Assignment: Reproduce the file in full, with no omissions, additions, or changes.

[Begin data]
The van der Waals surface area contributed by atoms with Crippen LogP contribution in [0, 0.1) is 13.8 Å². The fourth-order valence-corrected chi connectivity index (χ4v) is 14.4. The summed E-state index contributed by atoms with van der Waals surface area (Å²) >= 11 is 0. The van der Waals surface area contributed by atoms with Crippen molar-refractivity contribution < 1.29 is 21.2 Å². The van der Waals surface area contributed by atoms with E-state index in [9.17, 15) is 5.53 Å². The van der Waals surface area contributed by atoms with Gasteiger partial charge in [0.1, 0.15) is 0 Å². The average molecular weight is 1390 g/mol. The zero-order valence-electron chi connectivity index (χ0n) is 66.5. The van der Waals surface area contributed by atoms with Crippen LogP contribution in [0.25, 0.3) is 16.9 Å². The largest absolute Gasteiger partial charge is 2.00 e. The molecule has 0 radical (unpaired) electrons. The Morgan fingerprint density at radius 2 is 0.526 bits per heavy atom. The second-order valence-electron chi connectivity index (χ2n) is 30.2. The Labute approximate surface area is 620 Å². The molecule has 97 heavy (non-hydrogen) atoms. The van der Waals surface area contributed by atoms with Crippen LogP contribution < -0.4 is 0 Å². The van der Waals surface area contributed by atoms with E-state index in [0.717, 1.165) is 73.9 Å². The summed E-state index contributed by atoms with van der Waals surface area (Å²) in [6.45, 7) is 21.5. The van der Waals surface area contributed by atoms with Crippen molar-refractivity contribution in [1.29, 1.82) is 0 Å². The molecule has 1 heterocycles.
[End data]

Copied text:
The van der Waals surface area contributed by atoms with Crippen LogP contribution in [0, 0.1) is 13.8 Å². The fourth-order valence-corrected chi connectivity index (χ4v) is 14.4. The summed E-state index contributed by atoms with van der Waals surface area (Å²) >= 11 is 0. The van der Waals surface area contributed by atoms with Crippen molar-refractivity contribution < 1.29 is 21.2 Å². The van der Waals surface area contributed by atoms with E-state index in [9.17, 15) is 5.53 Å². The van der Waals surface area contributed by atoms with Gasteiger partial charge in [0.1, 0.15) is 0 Å². The average molecular weight is 1390 g/mol. The zero-order valence-electron chi connectivity index (χ0n) is 66.5. The van der Waals surface area contributed by atoms with Crippen LogP contribution in [0.25, 0.3) is 16.9 Å². The largest absolute Gasteiger partial charge is 2.00 e. The molecule has 0 radical (unpaired) electrons. The Morgan fingerprint density at radius 2 is 0.526 bits per heavy atom. The second-order valence-electron chi connectivity index (χ2n) is 30.2. The Labute approximate surface area is 620 Å². The molecule has 97 heavy (non-hydrogen) atoms. The van der Waals surface area contributed by atoms with Crippen LogP contribution < -0.4 is 0 Å². The van der Waals surface area contributed by atoms with E-state index in [0.717, 1.165) is 73.9 Å². The summed E-state index contributed by atoms with van der Waals surface area (Å²) in [6.45, 7) is 21.5. The van der Waals surface area contributed by atoms with Crippen molar-refractivity contribution in [1.29, 1.82) is 0 Å². The molecule has 1 heterocycles.